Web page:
“Mum, isn’t this so cute?” I beam at my mother, thrusting a tiny cactus in a miniature pot directly across her line of vision. We’re at a nursery—the kind for leaves and blooms, rather than tiny tots.
She gives Cactus Jr a glance and quickly goes back to choosing a lucky bamboo: “Cute, but not good for the home.” And so, my latest green crush is dismissed with no grounds for an appeal.
My mother subscribes to the feng shui belief that certain plants are better for the home. Such as those with large, round leaves—said to attract positive energy. Not so good: sharply pointed leaves and thorns, which practitioners believe will create destructive “killing” energy.
Feeling listless these days? Going by feng shui rules, a dying and neglected plant could be the cause of “draining” energy. To prevent this, even the plants considered most auspicious must be kept healthy. Any dying portions (touch wood, pun intended) should be removed promptly.
Whether you’re a firm believer or holding firm to your love of pointy cacti and succulents, these eight “lucky” houseplants rank high in aesthetics and low in maintenance:
Also known as: Cotyledon undulata
This succulent is favoured for its distinct silver sheen—bringing jewellery to mind—and large, round leaves symbolising abundance. If you do take a liking to this beauty, the downside is that it’s rather rare and difficult to find locally.
Also known as: Spathiphyllum
Named for the colour of its flowers, the peace lily does have a soothing vibe to it. It’s also a bit of a puteri lilin: if the plant had a Tinder bio, it’d read as “likes low humidity and low light”. So, do place it somewhere with more shade and fewer windows. To help it thrive, water at least once a week to keep the soil moist but not wet.
Also known as: Crassula ovata
In ancient China, jade was considered so precious, it was reserved only for royalty. It’s therefore associated with wealth and prosperity. The leaves of this plant resemble jade stones, giving it a high ranking in any list of auspicious greens.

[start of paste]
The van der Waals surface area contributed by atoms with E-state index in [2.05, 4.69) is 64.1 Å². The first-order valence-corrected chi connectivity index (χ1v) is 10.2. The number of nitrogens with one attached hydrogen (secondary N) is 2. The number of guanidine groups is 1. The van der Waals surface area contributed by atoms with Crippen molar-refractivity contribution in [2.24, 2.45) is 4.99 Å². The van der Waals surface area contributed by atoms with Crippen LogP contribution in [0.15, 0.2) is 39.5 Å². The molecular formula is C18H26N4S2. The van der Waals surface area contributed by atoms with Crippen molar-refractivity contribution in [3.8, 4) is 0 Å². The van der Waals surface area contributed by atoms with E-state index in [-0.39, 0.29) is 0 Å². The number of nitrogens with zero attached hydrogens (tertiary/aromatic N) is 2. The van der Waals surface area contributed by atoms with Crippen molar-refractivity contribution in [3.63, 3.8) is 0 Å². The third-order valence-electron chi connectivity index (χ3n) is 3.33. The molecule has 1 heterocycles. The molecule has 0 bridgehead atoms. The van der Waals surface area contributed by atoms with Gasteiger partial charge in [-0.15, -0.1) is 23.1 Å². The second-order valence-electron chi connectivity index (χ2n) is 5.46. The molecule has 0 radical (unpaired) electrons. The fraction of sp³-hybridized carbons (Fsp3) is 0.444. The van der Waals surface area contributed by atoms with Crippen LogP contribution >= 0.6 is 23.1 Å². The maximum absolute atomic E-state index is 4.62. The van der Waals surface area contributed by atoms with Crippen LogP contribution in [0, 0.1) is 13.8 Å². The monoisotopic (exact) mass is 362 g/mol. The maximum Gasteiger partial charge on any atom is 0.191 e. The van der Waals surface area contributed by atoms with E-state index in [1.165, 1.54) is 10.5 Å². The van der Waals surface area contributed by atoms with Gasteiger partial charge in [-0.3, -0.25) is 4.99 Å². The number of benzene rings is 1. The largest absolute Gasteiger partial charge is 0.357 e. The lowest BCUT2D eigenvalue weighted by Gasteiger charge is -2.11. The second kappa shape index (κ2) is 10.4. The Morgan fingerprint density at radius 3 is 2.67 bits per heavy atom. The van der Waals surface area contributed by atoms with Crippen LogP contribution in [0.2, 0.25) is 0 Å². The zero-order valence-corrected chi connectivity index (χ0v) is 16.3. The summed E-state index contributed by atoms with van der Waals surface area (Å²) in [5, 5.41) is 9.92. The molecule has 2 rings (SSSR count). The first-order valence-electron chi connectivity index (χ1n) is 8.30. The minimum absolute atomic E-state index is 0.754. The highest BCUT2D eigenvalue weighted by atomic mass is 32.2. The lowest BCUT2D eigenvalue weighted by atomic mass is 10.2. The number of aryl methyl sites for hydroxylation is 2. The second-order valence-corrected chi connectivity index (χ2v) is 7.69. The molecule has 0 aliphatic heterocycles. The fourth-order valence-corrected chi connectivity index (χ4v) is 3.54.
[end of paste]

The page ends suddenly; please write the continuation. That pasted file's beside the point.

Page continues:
Thankfully, it’s also practical and forgiving on first-time plant parents. Put it under direct sunlight for at least four hours every morning, and water only once a week.
Chinese Money Plant
Also known as: Pilea peperomioides; UFO plant: missionary plant
A plant’s “luck factor” isn’t very subtle—you can often tell by its name. If not, remember the rule that round leaves are always good. These look like coins, which equal to abundance. Like many of us, the Chinese money plant prefers bright light but not direct sunlight, which could scorch its leaves (a timely sunscreen PSA for the benefit of human plant parents).
Also known as: Pachira aquatica
Money come, money grow. The money tree is great for bringing that tropical resort vibe into your home. Which, come to think of it, could make you more prosperous just by keeping you at home—saving the cash you’d otherwise spend on cafe-hopping and quick getaways.
The plant grows well indoors and doesn’t need much light. Its braided stems also symbolise interconnectedness and longevity. Good for your first home as newlyweds, or as a wedding gift!
Also known as: Epipremnum aureum; golden pothos
Prone to forgetting to water your plants? No problem. The hardy pothos will likely survive till you remember to give it a drink. Its soft, heart-shaped leaves won’t admonish you for the neglect—encouraging self-love and kindness instead.
Also known as: Philodendron hederaceum
Heartleaf philodendrons have thinner and smoother leaves than pothos. They also look more heart-like, which feng shui experts believe represent the fire element: adding vibrance and energy to even the coolest or dimmest part of your home.
It’s also very easy to care for: tolerating low-light conditions and needing a drink of water only when 50 percent of the soil is completely dry.
Also known as: Dracaena sanderiana
Fast-growing bamboo suggests upward mobility, while also imbuing the home with peaceful and wise energy. It’s another good houseplant for first-time plant parents, thriving even with minimal care.
Just be sure to give your lucky bamboo moderate or indirect sunlight, and keep its soil slightly damp. Its beverage of choice is distilled or filtered water, as it’s sensitive to chlorine.
Which lucky plants are you getting for your home or home-office desk?
|SHARE THE STORY|